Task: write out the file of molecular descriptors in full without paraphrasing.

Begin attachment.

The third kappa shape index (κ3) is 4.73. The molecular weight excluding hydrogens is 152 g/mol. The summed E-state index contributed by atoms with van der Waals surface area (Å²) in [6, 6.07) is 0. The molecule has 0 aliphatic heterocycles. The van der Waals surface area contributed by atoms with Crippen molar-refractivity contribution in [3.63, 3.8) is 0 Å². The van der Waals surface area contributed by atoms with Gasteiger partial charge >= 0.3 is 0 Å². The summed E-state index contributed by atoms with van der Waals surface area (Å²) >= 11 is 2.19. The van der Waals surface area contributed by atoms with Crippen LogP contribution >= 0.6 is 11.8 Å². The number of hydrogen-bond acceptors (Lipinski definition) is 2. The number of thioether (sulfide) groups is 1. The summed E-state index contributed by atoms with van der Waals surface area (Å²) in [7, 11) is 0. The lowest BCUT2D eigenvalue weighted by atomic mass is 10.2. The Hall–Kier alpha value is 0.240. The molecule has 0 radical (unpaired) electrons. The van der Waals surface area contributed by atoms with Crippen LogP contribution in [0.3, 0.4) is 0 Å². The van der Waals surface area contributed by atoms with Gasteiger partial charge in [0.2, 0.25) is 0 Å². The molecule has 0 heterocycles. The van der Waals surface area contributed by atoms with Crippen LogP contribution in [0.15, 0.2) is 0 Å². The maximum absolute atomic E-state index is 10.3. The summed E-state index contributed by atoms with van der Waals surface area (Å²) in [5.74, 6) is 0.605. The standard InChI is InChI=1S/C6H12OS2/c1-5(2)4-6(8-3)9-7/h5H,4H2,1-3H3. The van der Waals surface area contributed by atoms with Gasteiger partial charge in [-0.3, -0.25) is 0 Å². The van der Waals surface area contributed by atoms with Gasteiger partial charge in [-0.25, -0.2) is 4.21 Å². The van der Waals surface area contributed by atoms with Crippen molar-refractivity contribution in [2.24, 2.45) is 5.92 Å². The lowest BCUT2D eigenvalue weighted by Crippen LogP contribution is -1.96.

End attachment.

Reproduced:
The third kappa shape index (κ3) is 4.73. The molecular weight excluding hydrogens is 152 g/mol. The summed E-state index contributed by atoms with van der Waals surface area (Å²) in [6, 6.07) is 0. The molecule has 0 aliphatic heterocycles. The van der Waals surface area contributed by atoms with Crippen molar-refractivity contribution in [3.63, 3.8) is 0 Å². The van der Waals surface area contributed by atoms with Gasteiger partial charge >= 0.3 is 0 Å². The summed E-state index contributed by atoms with van der Waals surface area (Å²) >= 11 is 2.19. The van der Waals surface area contributed by atoms with Crippen LogP contribution >= 0.6 is 11.8 Å². The number of hydrogen-bond acceptors (Lipinski definition) is 2. The number of thioether (sulfide) groups is 1. The summed E-state index contributed by atoms with van der Waals surface area (Å²) in [7, 11) is 0. The lowest BCUT2D eigenvalue weighted by atomic mass is 10.2. The Hall–Kier alpha value is 0.240. The molecule has 0 radical (unpaired) electrons. The van der Waals surface area contributed by atoms with Crippen LogP contribution in [0.3, 0.4) is 0 Å². The van der Waals surface area contributed by atoms with Gasteiger partial charge in [0.2, 0.25) is 0 Å². The molecule has 0 heterocycles. The van der Waals surface area contributed by atoms with Crippen LogP contribution in [0.15, 0.2) is 0 Å². The maximum absolute atomic E-state index is 10.3. The summed E-state index contributed by atoms with van der Waals surface area (Å²) in [5.74, 6) is 0.605. The standard InChI is InChI=1S/C6H12OS2/c1-5(2)4-6(8-3)9-7/h5H,4H2,1-3H3. The van der Waals surface area contributed by atoms with Gasteiger partial charge in [-0.3, -0.25) is 0 Å². The van der Waals surface area contributed by atoms with Gasteiger partial charge in [-0.25, -0.2) is 4.21 Å². The van der Waals surface area contributed by atoms with Crippen molar-refractivity contribution in [2.24, 2.45) is 5.92 Å². The lowest BCUT2D eigenvalue weighted by Crippen LogP contribution is -1.96.